I wanted to share my experience building my Node 202 with everyone. I actually built this PC up twice, first with the stock Integra PSU (made by FSP), and the second time with a Corsair SF450. I'll post pictures of the internals with both so you can see the difference/potential cable management with each. I've also seen some people go with SFX-L sized PSUs, but I can't recommend doing so as from what I've heard this requires removing the SSD bracket and leaves very little room for cable management.
Here's an album of the build in case Imgur is easier for anyone.
Building the Damn Thing
So, first let me say that it's really important to plan things out with a mITX build like this. I went in the first time thinking it would be pretty easy/straight forward, and boy was I wrong. While I was able to get everything together I had a few issues caused by not planning ahead. The biggest issue was that I forgot to connect the USB 3.0 header to the motherboard before mounting the CPU cooler, and damaged one of the pins trying to get it in without removing the CPU cooler first. I may attempt to desolder the damaged pin and replace it at a later date, but for now I don't have any need to.
As I hinted at before, working with the Integra PSU eventually led me to switch it out for a Corsair SF450 for two reasons: cable management and noise. The potential to get your cables neat and out of the way with the SF450 is much greater than with the Integra, and the Corsair is a little quieter overall. I managed to pick up the SF450 for $75 from eBay (via Newegg) the last time eBay had a $15 off coupon.
While the cables for the SF450 are fairly stiff, they aren't nearly as stiff and bulky as the ones on the Integra, and they were much easier to bend and get into different positions. They're also very flat, which allows you to easily route the cables through some of the other components to get them hidden better.
I was able to route the CPU power cable and the system fan/CPU fan cables between the two sticks of RAM, freeing up a good amount of space between the PSU and the motherboard. I was also able to route the USB 3.0 cable and audio cable through the GPU bracket and riser, leaving some empty space between the motherboard and the wall of the GPU compartment. Lastly, I was able to tuck the SATA and SATA power cables into the extra space in the SSD bracket.
For the bulky 24-pin connector cables, I did my best to loop them and compress them in a couple spots with zip ties, then used a zip tie to secure the bundle to the bottom of the case.
For this build I went with an i5-6600K and Asus GTX 1060 6GB Turbo. My total cost for the build (not including the monitor) was $1175 (including both PSUs). I was able to get an excellent price on the CPU ($185), motherboard ($125) and M.2 SSD ($140) at Micro Center, which brought them to about $70 less than what I could have got them for online, even though I paid tax at Micro Center and wouldn't have online at the stores I was looking at (Newegg, SuperBiz & OutletPC).
As for cooling, I went with the Scythe Big Shuriken 2 Rev B. At 58mm it's just outside the supposed CPU cooler height limit, but it fits just fine. I've heard of some people having issues with other varients of the Big Shuriken, and I could imagine that if your motherboard sat a tiny bit taller in the case then even this one wouldn't fit. From what I've seen the Big Shuriken 2 Rev B is probably the best CPU cooler that will fit in the Node 202. For case fans, I went with two Fractal Design HP-12 PWM fans. I strongly considered getting some Corsair or Noctua fans instead, but the HP-12s fit the look of the case quite well and had good reviews. They perform great as well, and are quieter than the GPU or the CPU cooler, so the amount of noise they add is pretty negligible.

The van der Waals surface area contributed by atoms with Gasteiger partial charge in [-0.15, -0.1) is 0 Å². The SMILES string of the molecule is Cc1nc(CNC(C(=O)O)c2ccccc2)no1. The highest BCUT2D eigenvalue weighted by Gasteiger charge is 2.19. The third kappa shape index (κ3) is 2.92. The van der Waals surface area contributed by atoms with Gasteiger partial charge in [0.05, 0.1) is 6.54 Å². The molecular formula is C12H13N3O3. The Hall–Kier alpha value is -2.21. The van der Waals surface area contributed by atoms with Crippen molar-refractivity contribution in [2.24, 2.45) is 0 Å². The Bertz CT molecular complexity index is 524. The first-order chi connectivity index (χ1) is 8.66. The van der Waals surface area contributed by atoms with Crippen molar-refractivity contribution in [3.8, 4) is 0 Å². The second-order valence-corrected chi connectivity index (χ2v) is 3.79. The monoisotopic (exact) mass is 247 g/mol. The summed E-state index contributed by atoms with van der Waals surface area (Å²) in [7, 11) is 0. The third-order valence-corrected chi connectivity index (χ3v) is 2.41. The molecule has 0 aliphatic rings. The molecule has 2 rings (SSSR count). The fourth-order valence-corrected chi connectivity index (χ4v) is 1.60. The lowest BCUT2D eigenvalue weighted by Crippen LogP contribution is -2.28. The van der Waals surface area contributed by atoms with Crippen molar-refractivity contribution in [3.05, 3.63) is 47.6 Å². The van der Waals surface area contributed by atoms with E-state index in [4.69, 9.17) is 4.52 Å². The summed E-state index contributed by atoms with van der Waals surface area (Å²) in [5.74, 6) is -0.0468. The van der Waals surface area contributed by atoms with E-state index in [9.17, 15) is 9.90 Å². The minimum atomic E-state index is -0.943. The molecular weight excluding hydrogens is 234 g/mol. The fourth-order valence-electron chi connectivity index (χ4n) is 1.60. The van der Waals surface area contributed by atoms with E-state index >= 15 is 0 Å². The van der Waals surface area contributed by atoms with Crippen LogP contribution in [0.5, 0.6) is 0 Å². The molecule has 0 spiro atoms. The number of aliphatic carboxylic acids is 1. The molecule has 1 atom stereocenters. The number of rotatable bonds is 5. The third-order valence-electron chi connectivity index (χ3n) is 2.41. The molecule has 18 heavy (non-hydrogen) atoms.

Performance and Temperatures
So far this PC is performing beautifully. I have my CPU overclocked to 4.5GHz using a positive dynamic voltage offset (can't remember the specific offset, but I think +0.09 sounds right) and enabling all power-saving features. I'll probably try fine tuning it a little more later, but for now it's very stable (haven't had a single issue related to the CPU during normal use, stress testing, benchmarking or gaming).
My GPU is also slightly overclocked using MSI Afterburner. The base clock is bumped up to 1725MHz, a 219MHz increase, or around 15%. My GPU memory clock is also bumped up to 8600MHz from 8008MHz. I have a +5 offset for Core Voltage and power limit set to 102.
As for temperatures, my CPU is usually under 30C during light tasks (Chrome, Office, etc) and my GPU hovers around 30C, but tends to get up to 32C after the computer has been on for a while.
During stress testing my CPU will get up to about 70C (aida64, x264), but I've never actually been able to get it that high doing anything else. During gaming the CPU has ranged from 40-65C, depending on the game. On the other hand, stress testing and benchmarking hasn't stressed the GPU as much as gaming does (probably due in part to how long I'm gaming for vs how long a benchmark runs). Most benchmarks get the GPU to the low 70s, and aida64 only brought it to the low 60s, while games like Witcher 3 and Doom (both at 1440p/Ultra) bring the GPU up to about 76.